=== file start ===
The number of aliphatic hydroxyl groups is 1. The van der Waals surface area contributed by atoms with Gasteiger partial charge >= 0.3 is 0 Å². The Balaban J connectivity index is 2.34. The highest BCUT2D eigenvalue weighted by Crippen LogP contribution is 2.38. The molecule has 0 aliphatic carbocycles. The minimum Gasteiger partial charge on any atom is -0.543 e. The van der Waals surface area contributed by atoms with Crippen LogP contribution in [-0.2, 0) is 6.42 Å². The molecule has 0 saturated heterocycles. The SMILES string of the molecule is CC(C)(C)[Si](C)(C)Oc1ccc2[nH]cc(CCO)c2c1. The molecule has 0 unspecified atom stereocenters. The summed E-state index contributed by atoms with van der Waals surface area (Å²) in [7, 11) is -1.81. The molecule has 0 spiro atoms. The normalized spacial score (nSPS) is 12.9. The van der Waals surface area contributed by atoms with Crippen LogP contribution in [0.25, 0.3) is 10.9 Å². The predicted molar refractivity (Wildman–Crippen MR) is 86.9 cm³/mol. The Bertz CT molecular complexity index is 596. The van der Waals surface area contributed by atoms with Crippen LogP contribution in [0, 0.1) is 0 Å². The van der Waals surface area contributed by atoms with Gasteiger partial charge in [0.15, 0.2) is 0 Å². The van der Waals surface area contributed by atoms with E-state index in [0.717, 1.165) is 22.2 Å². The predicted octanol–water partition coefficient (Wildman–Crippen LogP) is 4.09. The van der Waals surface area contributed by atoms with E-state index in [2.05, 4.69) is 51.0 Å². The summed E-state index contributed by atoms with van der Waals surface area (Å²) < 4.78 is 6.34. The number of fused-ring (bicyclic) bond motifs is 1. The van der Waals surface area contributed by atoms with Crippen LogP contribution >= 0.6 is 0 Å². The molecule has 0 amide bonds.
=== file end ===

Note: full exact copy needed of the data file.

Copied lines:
The number of aliphatic hydroxyl groups is 1. The van der Waals surface area contributed by atoms with Gasteiger partial charge >= 0.3 is 0 Å². The Balaban J connectivity index is 2.34. The highest BCUT2D eigenvalue weighted by Crippen LogP contribution is 2.38. The molecule has 0 aliphatic carbocycles. The minimum Gasteiger partial charge on any atom is -0.543 e. The van der Waals surface area contributed by atoms with Crippen LogP contribution in [-0.2, 0) is 6.42 Å². The molecule has 0 saturated heterocycles. The SMILES string of the molecule is CC(C)(C)[Si](C)(C)Oc1ccc2[nH]cc(CCO)c2c1. The molecule has 0 unspecified atom stereocenters. The summed E-state index contributed by atoms with van der Waals surface area (Å²) in [7, 11) is -1.81. The molecule has 0 spiro atoms. The normalized spacial score (nSPS) is 12.9. The van der Waals surface area contributed by atoms with Crippen LogP contribution in [0.25, 0.3) is 10.9 Å². The predicted molar refractivity (Wildman–Crippen MR) is 86.9 cm³/mol. The Bertz CT molecular complexity index is 596. The van der Waals surface area contributed by atoms with Crippen LogP contribution in [0, 0.1) is 0 Å². The van der Waals surface area contributed by atoms with Gasteiger partial charge in [0.15, 0.2) is 0 Å². The van der Waals surface area contributed by atoms with E-state index in [0.717, 1.165) is 22.2 Å². The predicted octanol–water partition coefficient (Wildman–Crippen LogP) is 4.09. The van der Waals surface area contributed by atoms with E-state index in [2.05, 4.69) is 51.0 Å². The summed E-state index contributed by atoms with van der Waals surface area (Å²) < 4.78 is 6.34. The number of fused-ring (bicyclic) bond motifs is 1. The van der Waals surface area contributed by atoms with Crippen LogP contribution >= 0.6 is 0 Å². The molecule has 0 amide bonds.